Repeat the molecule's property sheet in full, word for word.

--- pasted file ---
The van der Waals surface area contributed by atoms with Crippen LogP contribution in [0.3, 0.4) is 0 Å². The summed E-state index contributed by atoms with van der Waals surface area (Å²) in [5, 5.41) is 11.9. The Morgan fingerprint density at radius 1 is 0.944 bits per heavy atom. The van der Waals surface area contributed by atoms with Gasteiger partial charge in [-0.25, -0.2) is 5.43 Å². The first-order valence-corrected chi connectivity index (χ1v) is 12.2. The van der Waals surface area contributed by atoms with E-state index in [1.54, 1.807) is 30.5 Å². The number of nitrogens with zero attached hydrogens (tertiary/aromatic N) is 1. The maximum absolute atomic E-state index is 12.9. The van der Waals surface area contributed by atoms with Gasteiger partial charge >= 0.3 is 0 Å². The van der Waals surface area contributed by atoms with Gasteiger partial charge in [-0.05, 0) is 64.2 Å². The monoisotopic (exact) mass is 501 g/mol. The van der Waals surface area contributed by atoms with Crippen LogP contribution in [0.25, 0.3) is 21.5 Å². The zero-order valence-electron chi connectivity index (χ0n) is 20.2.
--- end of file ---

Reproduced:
The van der Waals surface area contributed by atoms with Crippen LogP contribution in [0.3, 0.4) is 0 Å². The summed E-state index contributed by atoms with van der Waals surface area (Å²) in [5, 5.41) is 11.9. The Morgan fingerprint density at radius 1 is 0.944 bits per heavy atom. The van der Waals surface area contributed by atoms with Gasteiger partial charge in [-0.25, -0.2) is 5.43 Å². The first-order valence-corrected chi connectivity index (χ1v) is 12.2. The van der Waals surface area contributed by atoms with E-state index in [1.54, 1.807) is 30.5 Å². The number of nitrogens with zero attached hydrogens (tertiary/aromatic N) is 1. The maximum absolute atomic E-state index is 12.9. The van der Waals surface area contributed by atoms with Gasteiger partial charge >= 0.3 is 0 Å². The van der Waals surface area contributed by atoms with Gasteiger partial charge in [-0.05, 0) is 64.2 Å². The monoisotopic (exact) mass is 501 g/mol. The van der Waals surface area contributed by atoms with Crippen LogP contribution in [0.25, 0.3) is 21.5 Å². The zero-order valence-electron chi connectivity index (χ0n) is 20.2.